Check your computer for malware by using antivirus software. Some antivirus software is sold together with annual subscriptions that can be renewed as needed. However, much antivirus software is also available for free. Microsoft offers Microsoft Security Essentials, free antivirus software that you can download from the Microsoft Security Essentials (  website. You can also visit the Microsoft Consumer security software providers (  webpage to find third-party antivirus software.

Important If your computer is infected with malware and you install Windows 7 SP1, you could encounter blue screens or a Windows Update error such as 8007f0f4 or FFFFFFFF. If malware is detected, Windows Update will be unable to install SP1.

MS Support policy for SQL Server in a virtualization environment

February 19, 2011 Leave a comment

SQL Server 2005/ 2008 / 2008 R2 are supported in the following virtualization environments:

  • Windows Server 2008 /R2 with Hyper-V
  • Microsoft Hyper-V Server 2008 / R2
  • Configurations that are validated through the Server Virtualization Validation Program (SVVP), which includes VmWare and Citrix.
    Note The SVVP solution must be running on hardware that is certified for Windows Server 2008 to be considered a valid SVVP configuration.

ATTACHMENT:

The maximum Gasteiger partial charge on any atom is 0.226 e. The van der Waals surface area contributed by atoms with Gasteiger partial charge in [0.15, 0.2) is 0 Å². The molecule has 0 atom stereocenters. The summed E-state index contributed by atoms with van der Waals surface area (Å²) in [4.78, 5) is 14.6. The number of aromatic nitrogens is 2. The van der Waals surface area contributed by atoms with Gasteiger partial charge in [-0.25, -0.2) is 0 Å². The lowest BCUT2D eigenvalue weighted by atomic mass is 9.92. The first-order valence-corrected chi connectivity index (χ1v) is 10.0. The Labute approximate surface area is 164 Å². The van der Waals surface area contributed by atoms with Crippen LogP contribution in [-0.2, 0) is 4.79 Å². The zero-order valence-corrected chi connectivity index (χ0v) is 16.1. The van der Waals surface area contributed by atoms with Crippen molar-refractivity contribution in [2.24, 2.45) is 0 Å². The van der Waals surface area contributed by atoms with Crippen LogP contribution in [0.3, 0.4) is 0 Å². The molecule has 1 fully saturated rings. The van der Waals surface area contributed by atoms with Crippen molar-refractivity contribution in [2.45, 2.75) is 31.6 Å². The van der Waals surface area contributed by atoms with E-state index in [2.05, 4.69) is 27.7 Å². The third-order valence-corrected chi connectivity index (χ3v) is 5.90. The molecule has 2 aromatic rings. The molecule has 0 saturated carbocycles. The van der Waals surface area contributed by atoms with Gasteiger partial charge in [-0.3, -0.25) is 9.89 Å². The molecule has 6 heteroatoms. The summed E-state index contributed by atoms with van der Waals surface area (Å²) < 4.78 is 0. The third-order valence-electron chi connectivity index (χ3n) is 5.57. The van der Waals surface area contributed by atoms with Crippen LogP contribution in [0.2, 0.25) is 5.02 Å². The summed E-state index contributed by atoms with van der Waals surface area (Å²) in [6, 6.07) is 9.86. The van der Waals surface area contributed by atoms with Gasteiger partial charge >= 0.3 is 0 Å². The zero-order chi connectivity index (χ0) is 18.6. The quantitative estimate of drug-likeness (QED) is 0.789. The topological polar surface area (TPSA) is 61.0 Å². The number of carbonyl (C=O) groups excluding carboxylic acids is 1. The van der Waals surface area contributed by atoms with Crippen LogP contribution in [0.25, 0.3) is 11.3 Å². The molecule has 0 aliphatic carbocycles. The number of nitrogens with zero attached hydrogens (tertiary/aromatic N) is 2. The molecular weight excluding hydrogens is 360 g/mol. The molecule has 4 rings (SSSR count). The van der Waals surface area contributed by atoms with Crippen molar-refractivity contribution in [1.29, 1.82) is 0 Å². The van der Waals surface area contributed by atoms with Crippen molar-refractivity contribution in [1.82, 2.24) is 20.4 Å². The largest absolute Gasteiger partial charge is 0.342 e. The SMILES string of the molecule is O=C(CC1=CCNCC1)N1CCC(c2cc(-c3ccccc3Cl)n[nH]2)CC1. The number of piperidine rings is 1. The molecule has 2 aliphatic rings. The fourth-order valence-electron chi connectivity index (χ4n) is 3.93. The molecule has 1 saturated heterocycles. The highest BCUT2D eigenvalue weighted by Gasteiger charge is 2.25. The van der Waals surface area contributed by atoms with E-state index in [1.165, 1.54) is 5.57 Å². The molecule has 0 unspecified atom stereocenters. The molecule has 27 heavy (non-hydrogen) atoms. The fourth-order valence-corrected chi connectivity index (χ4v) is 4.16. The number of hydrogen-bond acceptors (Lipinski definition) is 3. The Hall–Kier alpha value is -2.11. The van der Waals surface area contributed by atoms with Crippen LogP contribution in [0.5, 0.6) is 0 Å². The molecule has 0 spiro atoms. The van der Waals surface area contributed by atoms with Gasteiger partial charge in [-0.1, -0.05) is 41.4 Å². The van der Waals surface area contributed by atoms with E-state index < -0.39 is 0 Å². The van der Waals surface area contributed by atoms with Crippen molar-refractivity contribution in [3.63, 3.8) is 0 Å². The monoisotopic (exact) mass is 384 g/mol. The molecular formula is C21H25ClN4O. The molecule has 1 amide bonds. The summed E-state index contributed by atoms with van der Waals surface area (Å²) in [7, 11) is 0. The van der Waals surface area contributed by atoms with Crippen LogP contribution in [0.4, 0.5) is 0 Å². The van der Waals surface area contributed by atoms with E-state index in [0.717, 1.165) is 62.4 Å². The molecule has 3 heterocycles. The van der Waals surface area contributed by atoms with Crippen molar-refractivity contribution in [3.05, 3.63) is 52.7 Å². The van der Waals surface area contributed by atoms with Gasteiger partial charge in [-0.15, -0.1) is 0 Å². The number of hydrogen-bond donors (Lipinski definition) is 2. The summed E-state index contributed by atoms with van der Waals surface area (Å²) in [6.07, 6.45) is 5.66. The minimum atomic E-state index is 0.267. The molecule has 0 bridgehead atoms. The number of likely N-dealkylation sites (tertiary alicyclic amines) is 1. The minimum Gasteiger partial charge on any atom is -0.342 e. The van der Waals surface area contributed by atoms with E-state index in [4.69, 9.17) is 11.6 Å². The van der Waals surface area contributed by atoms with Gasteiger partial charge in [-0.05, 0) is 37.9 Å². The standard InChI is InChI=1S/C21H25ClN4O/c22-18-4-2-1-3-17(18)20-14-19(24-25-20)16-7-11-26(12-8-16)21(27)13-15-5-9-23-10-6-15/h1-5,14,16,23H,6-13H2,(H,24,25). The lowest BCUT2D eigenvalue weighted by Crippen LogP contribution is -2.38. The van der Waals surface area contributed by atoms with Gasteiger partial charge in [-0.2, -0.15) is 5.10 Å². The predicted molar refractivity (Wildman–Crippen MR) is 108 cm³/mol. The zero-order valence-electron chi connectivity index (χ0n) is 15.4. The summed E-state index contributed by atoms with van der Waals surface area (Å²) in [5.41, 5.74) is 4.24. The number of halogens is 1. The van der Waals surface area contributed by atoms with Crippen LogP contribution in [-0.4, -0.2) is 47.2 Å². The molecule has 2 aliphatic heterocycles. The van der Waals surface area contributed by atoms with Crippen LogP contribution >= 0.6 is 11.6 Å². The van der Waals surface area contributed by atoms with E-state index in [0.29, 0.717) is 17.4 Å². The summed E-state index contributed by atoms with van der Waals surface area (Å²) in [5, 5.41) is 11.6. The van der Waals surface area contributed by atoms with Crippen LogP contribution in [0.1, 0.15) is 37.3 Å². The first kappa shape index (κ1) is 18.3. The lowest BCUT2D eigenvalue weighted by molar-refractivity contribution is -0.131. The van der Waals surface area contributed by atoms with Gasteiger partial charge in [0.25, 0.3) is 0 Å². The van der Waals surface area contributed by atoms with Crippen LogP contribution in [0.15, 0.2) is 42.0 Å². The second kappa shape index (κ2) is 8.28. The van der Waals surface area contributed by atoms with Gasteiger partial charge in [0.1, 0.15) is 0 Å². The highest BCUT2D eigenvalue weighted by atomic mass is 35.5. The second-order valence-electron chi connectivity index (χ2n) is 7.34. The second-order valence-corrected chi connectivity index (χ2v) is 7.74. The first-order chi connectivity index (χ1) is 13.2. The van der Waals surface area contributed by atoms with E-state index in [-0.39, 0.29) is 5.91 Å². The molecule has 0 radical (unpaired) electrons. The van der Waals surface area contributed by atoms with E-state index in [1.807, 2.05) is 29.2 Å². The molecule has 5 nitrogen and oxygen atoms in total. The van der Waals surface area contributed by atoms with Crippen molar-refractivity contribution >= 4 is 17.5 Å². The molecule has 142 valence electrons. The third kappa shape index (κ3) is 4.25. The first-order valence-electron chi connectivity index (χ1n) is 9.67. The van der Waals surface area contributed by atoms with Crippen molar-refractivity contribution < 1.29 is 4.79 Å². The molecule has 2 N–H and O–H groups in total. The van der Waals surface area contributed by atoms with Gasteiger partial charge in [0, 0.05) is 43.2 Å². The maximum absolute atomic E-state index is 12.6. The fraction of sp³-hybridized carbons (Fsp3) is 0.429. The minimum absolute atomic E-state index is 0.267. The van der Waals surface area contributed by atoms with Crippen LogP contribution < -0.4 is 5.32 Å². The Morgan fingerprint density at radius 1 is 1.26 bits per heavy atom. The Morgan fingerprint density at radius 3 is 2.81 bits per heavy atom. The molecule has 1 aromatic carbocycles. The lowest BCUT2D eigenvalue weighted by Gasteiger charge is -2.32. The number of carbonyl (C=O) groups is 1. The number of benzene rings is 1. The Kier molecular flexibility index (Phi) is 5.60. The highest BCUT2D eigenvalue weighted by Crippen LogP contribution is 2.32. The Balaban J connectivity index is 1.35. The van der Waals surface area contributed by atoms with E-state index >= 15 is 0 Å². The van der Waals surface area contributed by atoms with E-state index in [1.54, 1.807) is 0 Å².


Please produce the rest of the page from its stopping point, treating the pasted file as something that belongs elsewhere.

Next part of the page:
Restrictions and Limitations

  • Guest Failover Clustering is supported for SQL Server 2005 / 2008 / 2008 R2 in a virtual machine provided all of the following requirements are met:
    • The OS running in the virtual machine (the “Guest Operating System”) is Windows Server 2008 or higher
    • The virtualization environment meets the requirements of Windows 2008 Failover Clustering, as documented in the following Microsoft Knowledge Base article:
      943984  ( ) The Microsoft Support Policy for Windows Server 2008 Failover Clusters
  • Virtualization Snapshots for Hyper-V or any virtualization vendor are not supported to use with SQL Server in a virtual machine. It is possible that you may not encounter any problems when using snapshots and SQL Server, but Microsoft will not provide technical support to SQL Server customers for a virtual machine that was restored from a snapshot.

Is Quick and Live Migration with Windows Server 2008 R2 Hyper-V supported with SQL Server?